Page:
Hernandez nodded almost imperceptibly, then looked at DeLeon. "There was an aggravated assault case about the time you transferred out to sex crimes, Detective. Local crackhead had been terrorizing a neighborhood of senior citizens over by Jefferson. Everybody knew who was doing it, nobody would testify. Along toward Christmas, this crackhead got a little too excited, beat an old lady almost to death. Again, nobody would testify, nobody saw anything. Then, a week later, said crackhead is found with two broken arms, hanging duct-taped upside down from a railroad crossing gate on Zarzamora. He's about half dead, eyes pounded so bad he looks like a raccoon. We cut him down. He gives a full confession for the assault on the old lady, says please will we put him in jail and let him give some money to the victim's family. Real heartwarming. He also refuses to ID his attacker, so we know we got a vigilante out there. A couple of interesting names came up in the case. Some Christmas cards and goodies from that neighborhood got mailed to an interesting address on Queen Anne Street — jam, preserves, fruitcakes."

"Jellied fruits," I added.

"Jellied fruits," Hernandez agreed. He clamped a very strong hand on my shoulder and didn't seem to mind at all that he was stopping my blood flow. "So what I'm saying here, Mr. Navarre, is, things change. Friends move on, the paperwork keeps coming across my desk, favors get depleted, my patience gets thin. You understanding me here?"

"Clear as Cuervo," I promised.

"Outstanding. I hope the rest of the semester goes well for you, Professor."

Hernandez gave my shoulder one more crush, nodded to DeLeon, and went to see about the media who were gathering outside the police tape by the elevator. The other way down the hall, the bomb squad was still hanging out, drinking Dr Peppers, talking about the length of their respective pipe bombs and TNT Ping-Pong balls and occasionally weaving in references to DeLeon's legs and her probable lingerie preferences.

"First case?" I asked her.

It took DeLeon a few seconds to focus on me. "I worked agg. assault for a year, Mr. Navarre. Sex crimes for two. I've seen plenty."

"First time primary on a homicide?"

Her jaw tightened.

"Hell of a case to cut your teeth on," I agreed.

"Don't patronize me."

I held up my hands. Even that much movement made the soreness in my left arm flare. "Kelsey seems pretty sure the Feds will take a pass."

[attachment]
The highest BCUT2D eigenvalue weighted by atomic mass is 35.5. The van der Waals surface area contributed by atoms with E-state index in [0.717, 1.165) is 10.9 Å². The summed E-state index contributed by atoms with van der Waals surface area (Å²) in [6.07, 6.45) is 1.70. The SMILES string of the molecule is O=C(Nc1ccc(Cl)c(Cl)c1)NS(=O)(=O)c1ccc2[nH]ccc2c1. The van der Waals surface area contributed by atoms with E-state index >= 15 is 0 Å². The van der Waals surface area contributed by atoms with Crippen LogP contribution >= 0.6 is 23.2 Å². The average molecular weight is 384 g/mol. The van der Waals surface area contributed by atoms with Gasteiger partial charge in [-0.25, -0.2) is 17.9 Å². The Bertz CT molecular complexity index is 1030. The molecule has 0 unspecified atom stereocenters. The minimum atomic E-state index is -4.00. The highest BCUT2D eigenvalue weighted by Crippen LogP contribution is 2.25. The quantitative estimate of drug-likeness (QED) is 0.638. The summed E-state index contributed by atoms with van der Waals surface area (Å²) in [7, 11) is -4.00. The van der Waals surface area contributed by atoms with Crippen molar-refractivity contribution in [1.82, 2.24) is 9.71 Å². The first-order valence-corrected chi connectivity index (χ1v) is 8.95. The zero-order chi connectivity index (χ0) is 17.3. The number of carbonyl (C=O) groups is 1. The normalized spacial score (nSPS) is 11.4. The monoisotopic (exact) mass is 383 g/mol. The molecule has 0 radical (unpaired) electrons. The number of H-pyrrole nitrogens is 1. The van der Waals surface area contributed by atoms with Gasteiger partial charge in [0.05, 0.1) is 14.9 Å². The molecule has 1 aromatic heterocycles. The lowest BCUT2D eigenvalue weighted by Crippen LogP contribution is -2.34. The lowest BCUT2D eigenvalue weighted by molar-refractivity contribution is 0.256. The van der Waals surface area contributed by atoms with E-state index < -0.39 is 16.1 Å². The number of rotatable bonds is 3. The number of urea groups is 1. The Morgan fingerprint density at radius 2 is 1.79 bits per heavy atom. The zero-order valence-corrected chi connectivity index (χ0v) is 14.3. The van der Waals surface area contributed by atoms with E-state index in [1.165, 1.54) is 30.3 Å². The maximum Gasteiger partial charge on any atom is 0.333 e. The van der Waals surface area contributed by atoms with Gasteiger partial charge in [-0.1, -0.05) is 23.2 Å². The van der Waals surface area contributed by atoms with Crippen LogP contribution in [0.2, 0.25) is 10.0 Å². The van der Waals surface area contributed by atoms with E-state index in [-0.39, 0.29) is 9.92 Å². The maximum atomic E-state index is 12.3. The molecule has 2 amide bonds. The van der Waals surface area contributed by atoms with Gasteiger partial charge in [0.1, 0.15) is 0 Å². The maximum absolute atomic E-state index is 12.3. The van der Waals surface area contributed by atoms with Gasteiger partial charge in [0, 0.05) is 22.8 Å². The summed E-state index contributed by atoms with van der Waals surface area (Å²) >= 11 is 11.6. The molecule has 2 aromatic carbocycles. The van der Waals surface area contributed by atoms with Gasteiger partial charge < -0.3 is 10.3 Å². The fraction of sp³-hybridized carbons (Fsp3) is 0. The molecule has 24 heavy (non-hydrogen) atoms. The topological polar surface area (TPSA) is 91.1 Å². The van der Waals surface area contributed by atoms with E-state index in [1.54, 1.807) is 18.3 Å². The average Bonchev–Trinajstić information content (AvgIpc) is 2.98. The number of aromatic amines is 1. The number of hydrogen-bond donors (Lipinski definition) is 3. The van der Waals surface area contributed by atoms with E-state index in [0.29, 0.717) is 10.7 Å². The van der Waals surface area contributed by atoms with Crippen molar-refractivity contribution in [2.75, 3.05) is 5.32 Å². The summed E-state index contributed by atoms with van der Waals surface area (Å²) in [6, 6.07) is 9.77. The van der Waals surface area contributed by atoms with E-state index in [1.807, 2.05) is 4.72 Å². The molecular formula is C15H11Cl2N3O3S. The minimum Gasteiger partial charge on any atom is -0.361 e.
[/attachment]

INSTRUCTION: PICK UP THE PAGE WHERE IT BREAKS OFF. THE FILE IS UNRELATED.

She stared down the hallway. "Like I said, Mr. Navarre, you've got no special privileges."

"He mentioned somebody named Sanchez. Who would that be?"

DeLeon almost smiled, thought better of it. "I'll see you around, Mr. Navarre."

The paramedic got up, began packing his kit, and said he should be getting me to the hospital. DeLeon nodded.

She turned toward the bomb-squad guys, who were still leering at her, then took something from her blazer.

She hefted the thing in her hand for a split second — long enough for the bomb squad to register what it was and notice that its weight was too heavy, but not long enough for them to rationalize that DeLeon wasn't really that insane. I'll be damned if I know where she got the Ping-Pong ball, or what she'd filled it with. Maybe she'd lifted it from the student rec center when she went to wash up. Maybe she'd been carrying it in her pocket for months for just such an occasion. Police are nothing if not resourceful.

DeLeon said, "Hey, Hills, catch."

Then she did a fast underhand pitch at the chest of the blond sergeant. You've never seen a bomb squad scatter with so little room to maneuver and so much Dr Pepper spraying into the air. The Ping-Pong ball hit Sergeant Hills in the chest and bounced harmlessly to the floor.

Hills' face went the color of chalk dust as he looked up at DeLeon. "You crazy fucking bitch."

His fingers splayed open. A large Dr Pepper stain was seeping into his crotch and down his left thigh.

DeLeon responded so softly you almost had to read her lips. She said, "Boom."

Then she turned and walked steadily down the hall, toward the news camera lights.


By the time I got to Erainya Manos' office, the codeine Tylenol from the Methodist Hospital was working fine. My face had softened to the consistency of tofu and I could only feel my feet because in my VW convertible, I can feel everything.

I pulled into the strip mall on Blanco and 410 and found the nearest empty space, thirty yards down from Erainya's office. The agency itself is never busy, but it's wedged between a Greek restaurant and a leather furniture outlet that both draw good crowds.

On the office door, stenciled letters read:


Inside, George Berton was sitting at his desk. Kelly Arguello was sitting at mine, reading Spin magazine. Between them, blocking the aisle that led back to his mother's command center, Jem Manos was kneeling on the floor, constructing a monstrous triple-decker windmill out of Tinkertoys.

As I walked in, Kelly and George gave me a standing ovation. The phone started ringing.

Behind the huge desk at the back of the office, Erainya said, "Can we answer that?"

From the higher pitch I could tell it was the alternate number, the one Erainya calls her "dupe" line.

As it rang a second time, Jem ran up and grabbed my fingers and told me he was glad I hadn't exploded. He tugged me toward his windmill.

Kelly and George started barraging me with questions.

When the phone rang a third time, Erainya stood and yelled at us across the room. "What — you people can't hear?"